ShoreRivers Uses DNA Tracking to Identify Bacteria Pollution Sources

By collecting, analyzing, and distributing data on bacteria levels in our waterways, ShoreRivers aims to provide the public with the information needed to make educated decisions about contact with the water. This year, ShoreRivers monitored bacteria levels at 45 sites around the region—a major expansion from last year’s 32 sites—providing a critical public health service for communities and identifying pollution hotspots for future restoration efforts.
A team of citizen scientists called SwimTesters volunteer their time to test these sites weekly between Memorial Day and Labor Day, and generous site sponsors cover a portion of the associated costs. These SwimTesters monitor for enterococci bacteria at popular public access locations, marinas, yacht clubs, and town piers. The program follows the U.S. Environmental Protection Agency’s standard protocols for collecting and analyzing samples and uses a pass/fail system to determine if bacteria levels are safe or unsafe for swimming. Results can be found during the season at, and at, or by following #SwimmableShoreRivers or your local Riverkeeper’s pages on social media.
Multiple years of bacteria monitoring have highlighted sites that consistently show elevated levels of bacteria, indicating a chronic source of pollution that could be caused by failing septic systems, waste from animal farms, or manure fertilizer. Acute sources of bacteria pollution include overflows from wastewater treatment plants and pet or wild animal waste. Of the 45 sites monitored by ShoreRivers SwimTesters this year, nine failed to meet the threshold for safe water contact more than half of the times they were tested. These sites are located on the Choptank River: Red Bridges in Greensboro, Hillsboro Landing, Choptank Marina Beach, Trappe Landing, and Willis Street Beach in Cambridge; in Eastern Bay: Broad Cove near Claiborne; and on the Chester River: Millington Waterfront Park, Morgan Creek Landing, and Broad Neck Landing.
Thanks to generous private donations and funding from the Cornell Douglas Foundation, ShoreRivers has begun tracking the sources of this bacteria pollution. In partnership with Jonah Ventures in Colorado, who works with several other Riverkeeper organizations, ShoreRivers utilized DNA testing over several weeks to identify specific animal sources of this bacterial pollution—whether it be human, poultry, canine, or swine. This new type of testing measures the number of DNA copies found per 100ml of sample water.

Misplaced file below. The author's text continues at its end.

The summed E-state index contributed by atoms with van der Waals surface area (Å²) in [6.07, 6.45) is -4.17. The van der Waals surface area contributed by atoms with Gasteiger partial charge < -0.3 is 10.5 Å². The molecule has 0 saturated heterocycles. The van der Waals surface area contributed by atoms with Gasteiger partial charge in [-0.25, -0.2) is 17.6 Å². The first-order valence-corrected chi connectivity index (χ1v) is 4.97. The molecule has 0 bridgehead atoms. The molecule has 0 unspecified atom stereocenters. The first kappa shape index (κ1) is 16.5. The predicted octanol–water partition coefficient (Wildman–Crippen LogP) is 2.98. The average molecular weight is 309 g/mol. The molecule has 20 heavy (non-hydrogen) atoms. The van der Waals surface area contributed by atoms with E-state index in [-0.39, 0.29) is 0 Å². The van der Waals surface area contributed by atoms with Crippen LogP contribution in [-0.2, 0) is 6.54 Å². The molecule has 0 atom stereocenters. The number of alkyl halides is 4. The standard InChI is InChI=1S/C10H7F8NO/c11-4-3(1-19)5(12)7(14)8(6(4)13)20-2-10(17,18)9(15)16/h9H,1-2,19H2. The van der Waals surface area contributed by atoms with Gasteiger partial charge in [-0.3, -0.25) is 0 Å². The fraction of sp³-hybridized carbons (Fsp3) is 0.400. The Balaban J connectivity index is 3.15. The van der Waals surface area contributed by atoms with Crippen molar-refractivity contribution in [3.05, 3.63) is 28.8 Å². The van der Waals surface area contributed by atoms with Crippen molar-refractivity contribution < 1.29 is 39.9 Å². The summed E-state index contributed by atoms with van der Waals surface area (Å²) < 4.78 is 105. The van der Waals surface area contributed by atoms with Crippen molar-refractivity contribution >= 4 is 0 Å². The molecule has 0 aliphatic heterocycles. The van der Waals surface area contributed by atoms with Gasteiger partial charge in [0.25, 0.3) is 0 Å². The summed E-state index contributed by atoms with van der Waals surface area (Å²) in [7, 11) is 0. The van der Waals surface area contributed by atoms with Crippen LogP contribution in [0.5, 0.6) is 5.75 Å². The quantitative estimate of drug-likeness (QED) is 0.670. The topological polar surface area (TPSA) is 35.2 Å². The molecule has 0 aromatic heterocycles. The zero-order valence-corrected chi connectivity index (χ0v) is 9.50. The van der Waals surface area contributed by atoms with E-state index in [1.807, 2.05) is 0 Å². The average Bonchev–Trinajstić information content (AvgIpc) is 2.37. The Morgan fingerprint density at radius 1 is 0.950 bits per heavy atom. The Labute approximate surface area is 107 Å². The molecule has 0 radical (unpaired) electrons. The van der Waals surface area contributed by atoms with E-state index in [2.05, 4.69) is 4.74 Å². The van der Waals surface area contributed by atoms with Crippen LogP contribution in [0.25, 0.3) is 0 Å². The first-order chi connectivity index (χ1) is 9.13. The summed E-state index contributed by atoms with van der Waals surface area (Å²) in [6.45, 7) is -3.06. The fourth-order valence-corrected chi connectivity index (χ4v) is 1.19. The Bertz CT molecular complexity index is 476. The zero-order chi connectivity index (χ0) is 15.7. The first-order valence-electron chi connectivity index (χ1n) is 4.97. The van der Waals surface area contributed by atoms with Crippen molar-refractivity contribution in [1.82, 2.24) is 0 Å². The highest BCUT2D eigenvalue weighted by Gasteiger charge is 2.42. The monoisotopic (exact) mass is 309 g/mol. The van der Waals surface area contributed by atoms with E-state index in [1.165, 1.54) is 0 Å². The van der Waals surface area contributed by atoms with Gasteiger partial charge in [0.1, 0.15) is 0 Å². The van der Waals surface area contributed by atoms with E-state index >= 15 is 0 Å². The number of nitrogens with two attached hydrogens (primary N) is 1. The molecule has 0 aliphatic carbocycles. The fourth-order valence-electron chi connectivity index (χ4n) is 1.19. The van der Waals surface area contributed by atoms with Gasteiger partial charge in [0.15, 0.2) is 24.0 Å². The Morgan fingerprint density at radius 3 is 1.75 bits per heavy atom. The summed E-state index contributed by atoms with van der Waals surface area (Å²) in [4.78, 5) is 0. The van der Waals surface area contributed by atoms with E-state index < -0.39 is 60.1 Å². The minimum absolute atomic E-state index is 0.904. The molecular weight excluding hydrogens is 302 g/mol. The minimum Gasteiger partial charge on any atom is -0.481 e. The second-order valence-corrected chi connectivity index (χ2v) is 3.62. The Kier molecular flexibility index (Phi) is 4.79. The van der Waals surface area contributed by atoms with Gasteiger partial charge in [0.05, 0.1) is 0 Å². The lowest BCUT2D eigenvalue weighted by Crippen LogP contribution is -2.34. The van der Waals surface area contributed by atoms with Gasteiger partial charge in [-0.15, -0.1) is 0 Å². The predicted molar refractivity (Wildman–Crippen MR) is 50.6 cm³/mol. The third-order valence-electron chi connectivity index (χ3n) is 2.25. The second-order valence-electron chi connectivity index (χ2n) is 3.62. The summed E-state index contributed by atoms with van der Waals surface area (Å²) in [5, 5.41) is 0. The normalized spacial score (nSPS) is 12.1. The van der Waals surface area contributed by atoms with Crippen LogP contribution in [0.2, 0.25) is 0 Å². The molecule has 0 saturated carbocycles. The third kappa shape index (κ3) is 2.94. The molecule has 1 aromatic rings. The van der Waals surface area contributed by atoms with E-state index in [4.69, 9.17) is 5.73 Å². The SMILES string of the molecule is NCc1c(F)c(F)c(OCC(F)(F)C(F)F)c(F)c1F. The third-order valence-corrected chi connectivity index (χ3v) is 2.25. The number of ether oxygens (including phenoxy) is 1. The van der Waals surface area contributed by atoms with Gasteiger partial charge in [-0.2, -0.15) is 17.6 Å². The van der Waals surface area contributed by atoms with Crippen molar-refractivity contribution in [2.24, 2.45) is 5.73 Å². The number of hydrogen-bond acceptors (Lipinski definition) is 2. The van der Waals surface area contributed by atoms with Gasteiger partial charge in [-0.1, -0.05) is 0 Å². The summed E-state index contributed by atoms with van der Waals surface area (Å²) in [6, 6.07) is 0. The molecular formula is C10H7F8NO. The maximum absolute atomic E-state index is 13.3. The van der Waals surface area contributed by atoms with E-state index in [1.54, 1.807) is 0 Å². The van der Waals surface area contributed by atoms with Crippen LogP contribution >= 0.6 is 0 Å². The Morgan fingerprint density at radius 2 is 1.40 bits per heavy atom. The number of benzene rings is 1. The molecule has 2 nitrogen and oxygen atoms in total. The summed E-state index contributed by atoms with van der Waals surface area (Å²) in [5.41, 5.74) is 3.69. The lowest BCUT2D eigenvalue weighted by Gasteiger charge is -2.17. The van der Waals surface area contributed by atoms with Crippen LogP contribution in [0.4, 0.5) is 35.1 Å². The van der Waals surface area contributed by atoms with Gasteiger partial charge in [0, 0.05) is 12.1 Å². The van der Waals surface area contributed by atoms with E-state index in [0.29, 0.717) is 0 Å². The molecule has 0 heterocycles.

“DNA copies do not indicate the presence of active bacteria on their own,” said Chester Riverkeeper Annie Richards. “However, when paired with ShoreRivers bacteria testing for fecal enterococci, we can begin to track patterns between high bacteria levels and the most abundant DNA species present in the water at the time a sample was collected.”
Results from 2022 testing indicate the overwhelming majority of DNA present across our rivers is human, making shoreline septic systems, wastewater treatment outfalls, and illegal marine discharge key sources to monitor in the year ahead.
“DNA testing is another tool in our belt to help ShoreRivers identify pollution sources and start working toward real mitigation strategies,” says Richards. “It’s more important than ever to fully fund our testing sites so we can put more resources into DNA tracking next season. Accumulating multiple years of data is the best way for the Riverkeepers to discern trends for these impaired sites and advocate effectively with stakeholders across our watershed to find a solution.”
For the 2023 bacteria monitoring season, ShoreRivers is searching for sponsors for 18 sites. Site sponsorship allows ShoreRivers to redirect general funds to grow our source tracking program and to activate new sites from the waitlist. The cost to sponsor a site is $40 per week or $640 for an entire season. Anyone can be a sponsor—individuals, families, organizations, or communities. The more bacterial data gathered, the clearer ShoreRivers’ path will be to targeted restoration efforts in our local watersheds.
Clean water is an essential right for everyone, and everyone deserves to know if the water is safe for them and their families to access. For more information about our bacteria testing program and to become a site sponsor, visit or email your local Riverkeeper.